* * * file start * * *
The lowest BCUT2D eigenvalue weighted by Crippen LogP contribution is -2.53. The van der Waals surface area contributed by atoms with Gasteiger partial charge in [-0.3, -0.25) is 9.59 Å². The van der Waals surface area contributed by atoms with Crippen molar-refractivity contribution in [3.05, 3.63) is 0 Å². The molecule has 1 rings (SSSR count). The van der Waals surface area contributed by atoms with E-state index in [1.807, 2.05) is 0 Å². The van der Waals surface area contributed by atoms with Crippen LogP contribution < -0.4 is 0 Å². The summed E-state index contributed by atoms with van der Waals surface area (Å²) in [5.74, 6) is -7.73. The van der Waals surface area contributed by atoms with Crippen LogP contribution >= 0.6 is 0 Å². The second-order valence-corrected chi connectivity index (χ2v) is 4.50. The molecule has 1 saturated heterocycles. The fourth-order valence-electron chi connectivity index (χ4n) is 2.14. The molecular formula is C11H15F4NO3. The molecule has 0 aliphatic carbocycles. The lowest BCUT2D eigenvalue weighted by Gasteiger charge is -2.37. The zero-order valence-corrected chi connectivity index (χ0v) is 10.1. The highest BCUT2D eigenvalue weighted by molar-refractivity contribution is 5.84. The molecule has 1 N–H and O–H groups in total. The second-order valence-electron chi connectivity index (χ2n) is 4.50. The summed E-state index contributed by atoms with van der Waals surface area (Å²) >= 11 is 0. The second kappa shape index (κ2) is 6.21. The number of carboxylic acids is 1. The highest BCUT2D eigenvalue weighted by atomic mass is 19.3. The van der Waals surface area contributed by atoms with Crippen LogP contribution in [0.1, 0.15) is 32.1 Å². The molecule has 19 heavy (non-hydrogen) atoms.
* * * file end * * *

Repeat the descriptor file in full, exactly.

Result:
The lowest BCUT2D eigenvalue weighted by Crippen LogP contribution is -2.53. The van der Waals surface area contributed by atoms with Gasteiger partial charge in [-0.3, -0.25) is 9.59 Å². The van der Waals surface area contributed by atoms with Crippen molar-refractivity contribution in [3.05, 3.63) is 0 Å². The molecule has 1 rings (SSSR count). The van der Waals surface area contributed by atoms with E-state index in [1.807, 2.05) is 0 Å². The van der Waals surface area contributed by atoms with Crippen LogP contribution < -0.4 is 0 Å². The summed E-state index contributed by atoms with van der Waals surface area (Å²) in [5.74, 6) is -7.73. The van der Waals surface area contributed by atoms with Crippen LogP contribution >= 0.6 is 0 Å². The second-order valence-corrected chi connectivity index (χ2v) is 4.50. The molecule has 1 saturated heterocycles. The fourth-order valence-electron chi connectivity index (χ4n) is 2.14. The molecular formula is C11H15F4NO3. The molecule has 0 aliphatic carbocycles. The lowest BCUT2D eigenvalue weighted by Gasteiger charge is -2.37. The zero-order valence-corrected chi connectivity index (χ0v) is 10.1. The highest BCUT2D eigenvalue weighted by molar-refractivity contribution is 5.84. The molecule has 1 N–H and O–H groups in total. The second-order valence-electron chi connectivity index (χ2n) is 4.50. The summed E-state index contributed by atoms with van der Waals surface area (Å²) >= 11 is 0. The second kappa shape index (κ2) is 6.21. The number of carboxylic acids is 1. The highest BCUT2D eigenvalue weighted by atomic mass is 19.3. The van der Waals surface area contributed by atoms with Crippen LogP contribution in [0.1, 0.15) is 32.1 Å². The molecule has 19 heavy (non-hydrogen) atoms.